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Everything was going well for innovative entrepreneur and restaurateur Haruki Odajima — or so it seemed until the coronavirus pandemic swirled across the country earlier this year.
His artificial intelligence business, Ebilab, which helps restaurants predict how many customers they will get with more than 95 percent accuracy, was flourishing. That success was driven by his long-established restaurant Ebiya in Ise, Mie Prefecture. He had been using the Japanese restaurant to demonstrate how his system can more than triple productivity, grow profits fivefold and reduce food waste by more than 70 percent.
Then came the coronavirus. With businesses asked to close and people told to stay in, the restaurant industry has chalked up unprecedented losses as bankruptcies sweep the country. And Ebilab’s invention, which uses over 100 different data sets to project customers up to 45 days in advance, was no panacea.
But Odajima hasn’t given up hope. In fact, he says the pandemic could precipitate an overhaul of the industry by forcing it to abandon its low-margin business model.
“We need to make decisions based on statistical data instead of intuition and experience as in the past,” he says.
Ebilab’s attempts to project daily foot traffic remain rare in the industry, though an increasing number of chain eateries and retailers are taking advantage of smartphone apps to issue specially tailored marketing coupons based on big data, said Shun Tanaka, a senior analyst at SBI Securities.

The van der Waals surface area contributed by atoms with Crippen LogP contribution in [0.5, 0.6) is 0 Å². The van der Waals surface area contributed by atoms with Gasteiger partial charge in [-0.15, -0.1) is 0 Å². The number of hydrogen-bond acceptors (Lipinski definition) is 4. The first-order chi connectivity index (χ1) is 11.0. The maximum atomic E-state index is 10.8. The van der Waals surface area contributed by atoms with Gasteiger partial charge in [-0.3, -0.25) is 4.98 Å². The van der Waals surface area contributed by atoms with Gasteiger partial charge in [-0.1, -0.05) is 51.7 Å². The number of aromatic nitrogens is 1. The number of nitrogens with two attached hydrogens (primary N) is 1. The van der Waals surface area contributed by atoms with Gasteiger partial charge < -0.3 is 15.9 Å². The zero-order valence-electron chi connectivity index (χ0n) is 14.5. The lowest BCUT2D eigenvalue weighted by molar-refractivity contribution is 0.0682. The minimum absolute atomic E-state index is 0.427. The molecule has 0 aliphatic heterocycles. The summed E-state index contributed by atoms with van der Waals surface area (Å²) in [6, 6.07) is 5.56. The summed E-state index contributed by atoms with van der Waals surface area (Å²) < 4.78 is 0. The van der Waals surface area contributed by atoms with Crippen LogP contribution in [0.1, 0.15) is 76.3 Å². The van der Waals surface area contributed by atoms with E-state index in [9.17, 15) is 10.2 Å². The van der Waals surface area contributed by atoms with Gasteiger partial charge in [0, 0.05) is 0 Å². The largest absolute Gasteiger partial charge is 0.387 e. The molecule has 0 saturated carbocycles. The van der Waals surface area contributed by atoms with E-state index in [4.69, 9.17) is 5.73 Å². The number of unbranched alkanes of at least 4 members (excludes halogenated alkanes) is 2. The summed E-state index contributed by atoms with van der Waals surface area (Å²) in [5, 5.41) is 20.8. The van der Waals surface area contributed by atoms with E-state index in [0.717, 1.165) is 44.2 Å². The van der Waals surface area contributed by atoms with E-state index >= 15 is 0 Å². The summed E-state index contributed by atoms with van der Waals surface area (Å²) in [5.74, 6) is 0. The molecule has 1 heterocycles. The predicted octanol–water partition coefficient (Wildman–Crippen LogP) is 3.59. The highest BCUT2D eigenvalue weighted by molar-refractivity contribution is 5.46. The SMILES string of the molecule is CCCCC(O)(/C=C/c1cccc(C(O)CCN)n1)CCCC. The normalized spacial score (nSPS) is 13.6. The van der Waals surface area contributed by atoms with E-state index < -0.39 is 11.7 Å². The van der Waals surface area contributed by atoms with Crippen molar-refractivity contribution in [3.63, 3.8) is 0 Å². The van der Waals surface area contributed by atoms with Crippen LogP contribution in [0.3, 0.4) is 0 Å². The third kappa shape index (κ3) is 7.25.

For Ebilab’s Odajima, the need for data-driven management was highlighted when he decided to temporarily shutter his restaurant on April 7 after the system drew attention to an alarming decline in foot traffic in the vicinity, which is usually crowded with tourists drawn by the Grand Shrines of Ise. The decision made him an outlier in the area as most other restaurants stayed open until business suspension requests were issued on April 20.
“We are good at collecting data, such as the number of pedestrians, by installing various sensors in the city,” Odajima said in an interview in Tokyo. “There’s a strong correlation between foot traffic and the number of dining customers at our restaurant. We devised our own algorithms for (deciding on) closure by taking into account which of the two options would lead to smaller losses: staying open or closing and using the state subsidies for retaining employees.
“We decided to close the restaurant on April 7 when the daily foot traffic in front of the store fell below 2,000 per day,” he said.
Odajima also relied on the AI program to select his reopening date of May 27.
“After the central government lifted the state of emergency for most of the prefectures including Mie in mid-May, most restaurants reopened too early and suspended business again after customers didn’t come back fast enough,” he said.
“We reopened after foot traffic topped 1,500 per day. This is because the government had raised the ceiling for the employment adjustment subsidy to ¥15,000 per day per employee from ¥8,330, so we decided to lower the bar for reopening.”
Inquiries about Ebilab’s AI services are robust, and the company now has about 160 to 170 subscribers. In cooperation with Persol Holdings, which invested ¥100 million in the company, Ebilab aims to have 10,000 subscribers by the end of 2022.